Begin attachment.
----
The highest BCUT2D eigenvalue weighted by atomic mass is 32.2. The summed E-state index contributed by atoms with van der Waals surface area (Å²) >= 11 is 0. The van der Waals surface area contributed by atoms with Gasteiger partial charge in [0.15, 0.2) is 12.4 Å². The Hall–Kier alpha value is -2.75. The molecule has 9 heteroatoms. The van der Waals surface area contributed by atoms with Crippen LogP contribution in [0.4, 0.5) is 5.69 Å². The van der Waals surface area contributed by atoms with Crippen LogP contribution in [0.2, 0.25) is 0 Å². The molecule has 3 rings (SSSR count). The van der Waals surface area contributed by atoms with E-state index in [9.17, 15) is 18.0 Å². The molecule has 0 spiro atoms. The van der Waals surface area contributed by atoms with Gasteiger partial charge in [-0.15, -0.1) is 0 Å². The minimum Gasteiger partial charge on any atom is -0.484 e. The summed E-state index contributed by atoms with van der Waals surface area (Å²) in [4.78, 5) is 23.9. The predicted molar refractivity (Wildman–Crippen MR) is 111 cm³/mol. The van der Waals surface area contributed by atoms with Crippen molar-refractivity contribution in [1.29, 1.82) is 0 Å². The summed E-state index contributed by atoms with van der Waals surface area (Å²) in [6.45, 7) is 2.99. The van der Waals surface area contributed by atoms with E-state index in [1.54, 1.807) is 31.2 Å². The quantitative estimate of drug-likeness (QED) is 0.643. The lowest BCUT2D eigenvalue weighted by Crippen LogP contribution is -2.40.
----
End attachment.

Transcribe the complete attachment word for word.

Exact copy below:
The highest BCUT2D eigenvalue weighted by atomic mass is 32.2. The summed E-state index contributed by atoms with van der Waals surface area (Å²) >= 11 is 0. The van der Waals surface area contributed by atoms with Gasteiger partial charge in [0.15, 0.2) is 12.4 Å². The Hall–Kier alpha value is -2.75. The molecule has 9 heteroatoms. The van der Waals surface area contributed by atoms with Crippen LogP contribution in [0.4, 0.5) is 5.69 Å². The van der Waals surface area contributed by atoms with Crippen LogP contribution in [0.2, 0.25) is 0 Å². The molecule has 3 rings (SSSR count). The van der Waals surface area contributed by atoms with E-state index in [9.17, 15) is 18.0 Å². The molecule has 0 spiro atoms. The van der Waals surface area contributed by atoms with Gasteiger partial charge in [-0.15, -0.1) is 0 Å². The minimum Gasteiger partial charge on any atom is -0.484 e. The summed E-state index contributed by atoms with van der Waals surface area (Å²) in [4.78, 5) is 23.9. The predicted molar refractivity (Wildman–Crippen MR) is 111 cm³/mol. The van der Waals surface area contributed by atoms with Crippen molar-refractivity contribution in [1.29, 1.82) is 0 Å². The summed E-state index contributed by atoms with van der Waals surface area (Å²) in [6.45, 7) is 2.99. The van der Waals surface area contributed by atoms with E-state index in [1.54, 1.807) is 31.2 Å². The quantitative estimate of drug-likeness (QED) is 0.643. The lowest BCUT2D eigenvalue weighted by Crippen LogP contribution is -2.40.